It’s easy to accumulate a hefty bill when you’re forced to rent or buy entertainment while staying at home. But luckily, there’s a much cheaper alternative: new releases from public domain!
Items in the public domain are creative materials, such as books, movies, and musical pieces that are no longer protected by intellectual property laws, which means they are now offered online for free. Earlier this year, on January 1, works from 1924 entered the public domain. This includes the first film adaptation of “Peter Pan,” mystery writer Agatha Christie’s “The Man in the Brown Suit,” the first volume of Ford Madox Ford’s “Paradise Lost” tetralogy, “Some Do Not…” and songs composed by Irving Berlin and George Gershwin.
You can download these works by searching for them via your favorite search engine, but be sure to choose carefully from the results to make sure you’re getting the free downloads. If you’re not looking for a specific title, visit The Internet Archive at https://bit.ly/2xgSOuf to find films, books, plays, music, websites and even software that is available for free. In addition, HathiTrust offers academic texts for free here https://bit.ly/2xgSOuf.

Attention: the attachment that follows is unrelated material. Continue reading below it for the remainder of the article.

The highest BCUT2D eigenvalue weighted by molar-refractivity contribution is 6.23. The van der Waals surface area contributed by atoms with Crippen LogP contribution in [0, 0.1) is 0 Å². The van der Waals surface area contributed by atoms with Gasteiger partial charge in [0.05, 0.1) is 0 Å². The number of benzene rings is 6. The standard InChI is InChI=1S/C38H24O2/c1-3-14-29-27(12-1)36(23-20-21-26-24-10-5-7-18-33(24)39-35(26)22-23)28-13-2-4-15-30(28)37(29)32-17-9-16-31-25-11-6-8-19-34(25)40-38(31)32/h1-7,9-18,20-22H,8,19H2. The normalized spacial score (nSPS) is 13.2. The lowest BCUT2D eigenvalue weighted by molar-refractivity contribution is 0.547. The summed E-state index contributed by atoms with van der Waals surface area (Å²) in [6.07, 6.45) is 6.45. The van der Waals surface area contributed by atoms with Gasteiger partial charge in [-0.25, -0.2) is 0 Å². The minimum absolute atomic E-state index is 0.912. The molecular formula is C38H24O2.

It is important to note that it is possible other works from 1924 may have already entered the public domain if owners did not renew their copyrights correctly according to past copyright laws. An example of this is the Christmas classic “It’s a Wonderful Life.” Some other popular titles already available for public consumption are Agatha Christie’s “Murder on the Links” and British Prime Minister Winston Churchill’s “The World Crisis.”
Whether you need a cheaper entertainment alternative or seek to read classic literature, now’s your chance. For more information on works available in the public domain and to download some of this year’s newly available releases, you can visit Duke Law’s Center for the Study of Public Domain website at https://bit.ly/2XkuKkF.